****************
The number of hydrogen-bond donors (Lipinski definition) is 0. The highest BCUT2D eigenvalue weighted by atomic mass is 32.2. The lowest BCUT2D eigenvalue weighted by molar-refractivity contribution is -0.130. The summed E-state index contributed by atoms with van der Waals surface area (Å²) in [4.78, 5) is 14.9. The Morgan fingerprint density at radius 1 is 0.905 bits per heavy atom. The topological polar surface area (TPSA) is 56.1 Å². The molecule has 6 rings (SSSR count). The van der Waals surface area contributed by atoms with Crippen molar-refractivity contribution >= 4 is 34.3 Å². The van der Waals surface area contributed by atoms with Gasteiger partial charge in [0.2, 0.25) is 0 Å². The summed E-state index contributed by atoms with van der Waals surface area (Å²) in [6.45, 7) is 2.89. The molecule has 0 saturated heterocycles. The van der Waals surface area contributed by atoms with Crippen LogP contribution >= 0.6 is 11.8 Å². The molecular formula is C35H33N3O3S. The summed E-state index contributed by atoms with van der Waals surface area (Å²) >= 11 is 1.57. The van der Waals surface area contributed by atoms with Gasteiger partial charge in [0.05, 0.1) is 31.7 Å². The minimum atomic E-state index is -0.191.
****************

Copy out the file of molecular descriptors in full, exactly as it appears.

The number of hydrogen-bond donors (Lipinski definition) is 0. The highest BCUT2D eigenvalue weighted by atomic mass is 32.2. The lowest BCUT2D eigenvalue weighted by molar-refractivity contribution is -0.130. The summed E-state index contributed by atoms with van der Waals surface area (Å²) in [4.78, 5) is 14.9. The Morgan fingerprint density at radius 1 is 0.905 bits per heavy atom. The topological polar surface area (TPSA) is 56.1 Å². The molecule has 6 rings (SSSR count). The van der Waals surface area contributed by atoms with Crippen molar-refractivity contribution >= 4 is 34.3 Å². The van der Waals surface area contributed by atoms with Gasteiger partial charge in [0.2, 0.25) is 0 Å². The summed E-state index contributed by atoms with van der Waals surface area (Å²) in [6.45, 7) is 2.89. The molecule has 0 saturated heterocycles. The van der Waals surface area contributed by atoms with Crippen LogP contribution >= 0.6 is 11.8 Å². The molecular formula is C35H33N3O3S. The summed E-state index contributed by atoms with van der Waals surface area (Å²) >= 11 is 1.57. The van der Waals surface area contributed by atoms with Gasteiger partial charge in [0.05, 0.1) is 31.7 Å². The minimum atomic E-state index is -0.191.